In the past few years, titanium has become one of the most sought-after metals, being used in a multitude of industries. The metal is appreciated for its high resistance to corrosion and incredible strength, being employed for medical implants, airframes and titanium rings. A lot of items are created from this metal, including the titanium rod, titanium alloy bar and titanium coil.
The “career” of titanium is only at the beginning, as researchers are constantly finding new uses for it. Titanium alloys are of particular importance, as they can be easily combined with other materials and increase the value of the resulting equipment piece. Keep on reading and discover the latest academic research into titanium usage.
Transparent titanium dioxide nanotubes for medical implants
Titanium dioxide nanotubes have recently begun to be used for therapeutic applications. Medical specialists have chosen these for titanium-based implants, researching how these would perform in osteogenic surface treatments. These nanostructures have physical characteristics that can be finely tuned, which means a higher acceptance rate for the said implant.
The usage of titanium alloys for orthopedic implants is not news. However, the idea to opt for a nano-scale is new and quite innovative. This has proven an effective method to improve the mechanical fixation, reducing the time patients needed to heal. Titanium alloys have excellent biocompatibility, hence another advantage.
Asphaltic concrete containing titanium dioxide
Researchers have concentrated on determining whether the asphaltic concrete containing titanium dioxide is superior to the conventional version. The titanium dioxide powder, derived from rutile (contains titanium in the highest percentage), can be used to produce asphalt concrete. And, according to the latest research, this form has a lower mixing and compaction temperature.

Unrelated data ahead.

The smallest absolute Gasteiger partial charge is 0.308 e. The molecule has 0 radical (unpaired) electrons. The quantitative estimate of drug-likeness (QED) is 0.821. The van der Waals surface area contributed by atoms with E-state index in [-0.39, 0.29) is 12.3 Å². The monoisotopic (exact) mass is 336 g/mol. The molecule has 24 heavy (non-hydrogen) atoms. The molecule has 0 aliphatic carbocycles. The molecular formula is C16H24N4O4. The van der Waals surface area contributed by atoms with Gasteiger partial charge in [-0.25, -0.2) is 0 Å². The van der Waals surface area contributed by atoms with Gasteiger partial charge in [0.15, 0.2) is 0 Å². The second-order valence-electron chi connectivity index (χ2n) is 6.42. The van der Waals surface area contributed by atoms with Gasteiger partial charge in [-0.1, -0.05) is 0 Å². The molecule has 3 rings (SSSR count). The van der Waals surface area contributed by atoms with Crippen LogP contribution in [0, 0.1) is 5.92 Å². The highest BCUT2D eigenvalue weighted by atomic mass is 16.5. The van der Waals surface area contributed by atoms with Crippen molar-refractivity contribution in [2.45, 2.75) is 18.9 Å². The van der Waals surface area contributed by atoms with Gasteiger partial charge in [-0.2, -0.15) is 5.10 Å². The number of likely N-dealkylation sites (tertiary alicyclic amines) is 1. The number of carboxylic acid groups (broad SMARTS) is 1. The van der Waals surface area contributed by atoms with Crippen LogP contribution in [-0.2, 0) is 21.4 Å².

Compared to the conventional asphalt concrete, this version can be used, without the physical and mechanical resistance to fatigue being affected. Several tests were used to determine the characteristics of both asphalt types. The conclusion was that the titanium dioxide incorporated into the asphalt mix can improve its overall performance (fatigue properties).
Titanium-prepared platelet rich fibrin as treatment for intrabony defects
In a new study published this year, it was determined that titanium-prepared platelet rich fibrin could be used to treat intrabony defects. The usage of this treatment solution, as a regenerative material, can reduce defect depth and increase overall bone density. Moreover, it can actually stimulate both hard and soft tissues to heal faster.
Researchers have considered replacing the commonly-used glass tubes with those made from titanium, in preparing the platelet rich fibrin. This has proven more effective in activating the platelets, in comparison to the silica activators found in the glass tubes. Thus, the fibrin obtained was more firm.
More research is however needed, in order to determine the effect of this treatment solution over bone regeneration (on a long term basis). Provided no consequences are identified, this autologous preparation will become one of the most clinically effective and economical regenerative materials for the treatment of intrabony defects.